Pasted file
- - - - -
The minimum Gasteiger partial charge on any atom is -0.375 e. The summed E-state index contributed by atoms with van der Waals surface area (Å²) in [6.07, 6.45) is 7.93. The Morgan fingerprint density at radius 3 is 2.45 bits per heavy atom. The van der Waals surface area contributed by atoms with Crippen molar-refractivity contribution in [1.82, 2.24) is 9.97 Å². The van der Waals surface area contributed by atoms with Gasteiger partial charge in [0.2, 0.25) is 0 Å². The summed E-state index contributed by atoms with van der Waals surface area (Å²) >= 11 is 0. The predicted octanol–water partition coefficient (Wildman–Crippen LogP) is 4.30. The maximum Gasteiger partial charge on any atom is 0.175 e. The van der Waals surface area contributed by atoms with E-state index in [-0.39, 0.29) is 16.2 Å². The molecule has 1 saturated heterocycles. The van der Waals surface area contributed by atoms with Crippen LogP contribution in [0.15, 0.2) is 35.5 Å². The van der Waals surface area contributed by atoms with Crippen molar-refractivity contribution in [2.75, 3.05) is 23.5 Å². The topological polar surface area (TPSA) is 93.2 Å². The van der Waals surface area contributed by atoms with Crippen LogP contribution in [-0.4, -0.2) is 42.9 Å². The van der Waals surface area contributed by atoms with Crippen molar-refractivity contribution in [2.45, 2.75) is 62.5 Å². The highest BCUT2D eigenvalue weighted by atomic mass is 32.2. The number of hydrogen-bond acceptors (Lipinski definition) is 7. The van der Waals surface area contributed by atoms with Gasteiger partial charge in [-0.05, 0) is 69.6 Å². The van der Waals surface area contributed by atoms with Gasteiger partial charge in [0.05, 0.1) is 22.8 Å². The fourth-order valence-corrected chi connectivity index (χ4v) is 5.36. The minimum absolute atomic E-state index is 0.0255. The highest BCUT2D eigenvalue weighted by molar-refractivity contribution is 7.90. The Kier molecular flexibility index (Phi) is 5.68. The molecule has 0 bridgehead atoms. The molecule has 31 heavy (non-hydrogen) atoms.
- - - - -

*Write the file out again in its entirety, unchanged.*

The minimum Gasteiger partial charge on any atom is -0.375 e. The summed E-state index contributed by atoms with van der Waals surface area (Å²) in [6.07, 6.45) is 7.93. The Morgan fingerprint density at radius 3 is 2.45 bits per heavy atom. The van der Waals surface area contributed by atoms with Crippen molar-refractivity contribution in [1.82, 2.24) is 9.97 Å². The van der Waals surface area contributed by atoms with Gasteiger partial charge in [0.2, 0.25) is 0 Å². The summed E-state index contributed by atoms with van der Waals surface area (Å²) >= 11 is 0. The predicted octanol–water partition coefficient (Wildman–Crippen LogP) is 4.30. The maximum Gasteiger partial charge on any atom is 0.175 e. The van der Waals surface area contributed by atoms with E-state index in [-0.39, 0.29) is 16.2 Å². The molecule has 1 saturated heterocycles. The van der Waals surface area contributed by atoms with Crippen LogP contribution in [0.15, 0.2) is 35.5 Å². The van der Waals surface area contributed by atoms with Crippen molar-refractivity contribution in [2.75, 3.05) is 23.5 Å². The topological polar surface area (TPSA) is 93.2 Å². The van der Waals surface area contributed by atoms with Crippen LogP contribution in [-0.4, -0.2) is 42.9 Å². The van der Waals surface area contributed by atoms with Crippen molar-refractivity contribution in [2.45, 2.75) is 62.5 Å². The highest BCUT2D eigenvalue weighted by atomic mass is 32.2. The number of hydrogen-bond acceptors (Lipinski definition) is 7. The van der Waals surface area contributed by atoms with Gasteiger partial charge in [-0.05, 0) is 69.6 Å². The van der Waals surface area contributed by atoms with Gasteiger partial charge in [0.05, 0.1) is 22.8 Å². The fourth-order valence-corrected chi connectivity index (χ4v) is 5.36. The minimum absolute atomic E-state index is 0.0255. The highest BCUT2D eigenvalue weighted by molar-refractivity contribution is 7.90. The Kier molecular flexibility index (Phi) is 5.68. The molecule has 0 bridgehead atoms. The molecule has 31 heavy (non-hydrogen) atoms.